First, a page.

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Which kind of power saws?

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Forum topic by RichCMD posted 02-16-2013 02:08 AM 511 views 0 times favorited 5 replies Add to Favorites Watch
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RichCMD

121 posts in 632 days


02-16-2013 02:08 AM

Topic tags/keywords: question bandsaw scroll saw miter saw tablesaw

I am still doing workshop planning. I can’t do everything now, but I want to plan for future additions now so they are easier to fit in later. I am struggling a bit with decisions about power saws. There seem to be so many different kinds of saws: table saw, portable table saw, band saw, radial arm saw, scroll saw, and several different flavors of mitre saw. (I’m not even sure I listed them all.) I need some help figuring out which ones would be best for me and which I should try to get first.

I expect my activities will include spoon and bowl carving, making pens, turning bowls, making boxes, and other smaller items. Of course, I will also need to build a better work bench.

The 180 degree bend in the stairs to my basement pretty much prevents any 4’ by 8’ sheets from getting down to where my shop will be. I will definitely be getting a lathe and I already have a drill press and a router. Any bigger saws will likely need to be mobile so I can move them to center stage when in use and then move them out of the way.

I’m figuring budget and space will prohibit having one of everything, so what kind of saw(s) do you recommend and why?

-- Men admire the man who can organize their wishes and thoughts in stone and wood and steel and brass. Ralph Waldo Emerson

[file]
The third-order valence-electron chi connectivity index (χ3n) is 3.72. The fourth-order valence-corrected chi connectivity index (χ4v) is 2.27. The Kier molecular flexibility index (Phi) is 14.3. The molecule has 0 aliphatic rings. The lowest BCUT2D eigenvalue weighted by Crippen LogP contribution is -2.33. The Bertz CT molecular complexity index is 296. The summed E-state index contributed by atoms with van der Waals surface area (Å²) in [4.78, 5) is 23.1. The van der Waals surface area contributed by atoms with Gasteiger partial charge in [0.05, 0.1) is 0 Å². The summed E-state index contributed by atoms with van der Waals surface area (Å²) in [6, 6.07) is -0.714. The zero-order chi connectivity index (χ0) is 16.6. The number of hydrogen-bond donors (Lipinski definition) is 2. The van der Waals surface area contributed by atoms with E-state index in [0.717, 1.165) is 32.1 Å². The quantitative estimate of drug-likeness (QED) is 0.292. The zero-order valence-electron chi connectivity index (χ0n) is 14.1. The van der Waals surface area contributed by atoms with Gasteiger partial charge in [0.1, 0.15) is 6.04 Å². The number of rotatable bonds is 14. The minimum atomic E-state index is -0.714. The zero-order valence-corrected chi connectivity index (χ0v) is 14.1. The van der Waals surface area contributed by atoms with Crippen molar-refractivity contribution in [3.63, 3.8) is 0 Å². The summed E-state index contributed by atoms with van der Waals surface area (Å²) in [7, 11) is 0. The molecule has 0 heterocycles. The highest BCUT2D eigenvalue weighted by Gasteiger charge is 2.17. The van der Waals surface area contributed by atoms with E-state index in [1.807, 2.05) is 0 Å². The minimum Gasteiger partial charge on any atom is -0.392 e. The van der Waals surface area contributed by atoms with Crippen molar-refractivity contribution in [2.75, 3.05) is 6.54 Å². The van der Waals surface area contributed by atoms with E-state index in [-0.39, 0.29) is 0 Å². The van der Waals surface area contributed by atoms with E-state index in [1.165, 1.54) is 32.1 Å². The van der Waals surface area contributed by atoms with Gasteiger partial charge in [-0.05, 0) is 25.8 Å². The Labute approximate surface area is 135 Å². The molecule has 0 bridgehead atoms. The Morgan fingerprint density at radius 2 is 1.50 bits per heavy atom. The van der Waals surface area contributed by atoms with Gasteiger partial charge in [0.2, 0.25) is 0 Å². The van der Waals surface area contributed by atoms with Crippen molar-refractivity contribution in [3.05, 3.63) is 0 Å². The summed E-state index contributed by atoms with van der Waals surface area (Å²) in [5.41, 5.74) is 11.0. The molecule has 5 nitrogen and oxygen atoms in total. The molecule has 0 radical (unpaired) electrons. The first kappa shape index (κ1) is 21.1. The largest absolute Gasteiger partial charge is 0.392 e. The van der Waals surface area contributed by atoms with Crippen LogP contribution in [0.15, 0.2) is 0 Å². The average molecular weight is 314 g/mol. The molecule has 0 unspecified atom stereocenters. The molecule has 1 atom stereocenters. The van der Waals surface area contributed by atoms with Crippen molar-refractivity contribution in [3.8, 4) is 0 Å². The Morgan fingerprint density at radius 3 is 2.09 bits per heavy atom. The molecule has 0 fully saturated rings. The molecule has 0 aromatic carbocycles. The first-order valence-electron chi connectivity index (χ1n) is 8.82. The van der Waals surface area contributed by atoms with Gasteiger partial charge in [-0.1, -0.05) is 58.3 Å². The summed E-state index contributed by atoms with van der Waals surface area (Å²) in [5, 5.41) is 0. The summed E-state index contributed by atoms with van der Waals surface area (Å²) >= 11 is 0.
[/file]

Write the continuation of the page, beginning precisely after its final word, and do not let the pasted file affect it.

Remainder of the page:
5 replies so far

View RussellAP's profile

RussellAP

2959 posts in 977 days


#1 posted 02-16-2013 02:48 AM

You need a bandsaw (BS). Don’t piddle around- get the Grizzly 17”. If you carve things like tree limbs and fire wood you’ll need something to size the wood and a BS is the thing to do it with. Just make sure you have the capacity to cut something 12 inches tall on your BS otherwise it’s pretty useless.

-- A positive attitude will take you much further than positive thinking ever will.

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RussellAP

2959 posts in 977 days


#2 posted 02-16-2013 02:54 AM

Miter saw for length and maybe a small bench top table saw. I’d make sure you leave room in the budget for ROS and some small sanding pads that fit a drill so you can polish and sand the turnings and carvings. Also a must is a good sharpening system. I had a grindstone so I got a jig at Rockler that allows me to sharpen my chisels quickly and accurately.

-- A positive attitude will take you much further than positive thinking ever will.

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RichCMD

121 posts in 632 days


#3 posted 02-16-2013 01:03 PM

Thanks, Russell. I was leaning toward a band saw, but wasn’t sure. Any advice about which 17” model, there are several? For example, how important is a cast iron trunnion or a foot break?

-- Men admire the man who can organize their wishes and thoughts in stone and wood and steel and brass. Ralph Waldo Emerson

View kizerpea's profile

kizerpea

746 posts in 1058 days


#4 posted 02-16-2013 01:26 PM

I,d get a quality miter saw …u can use it in the shop…an pick up some extra $$$$$ hanging molding or helping someone build a deck..who knows?????

-- IF YOUR NOT MAKING DUST...YOU ARE COLLECTING IT! SOUTH CAROLINA.

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JesseTutt

811 posts in 801 days


#5 posted 02-16-2013 02:30 PM

I have the 17” Grizzly bandsaw with foot break (G053X2BF). The foot break is IMHO in the wrong place. I wanted it for emergency situations or when I did not want to remove either hand from a finished cut. It is hard to find without looking. Otherwise I love this saw. I have resawed logs, hardwoods and softwoods with no problems. The thin kerf, as compared to the table saw, saves wood.

No matter what saw you purchase plan on buying a different blade.

-- Jesse, Saint Louis, Missouri

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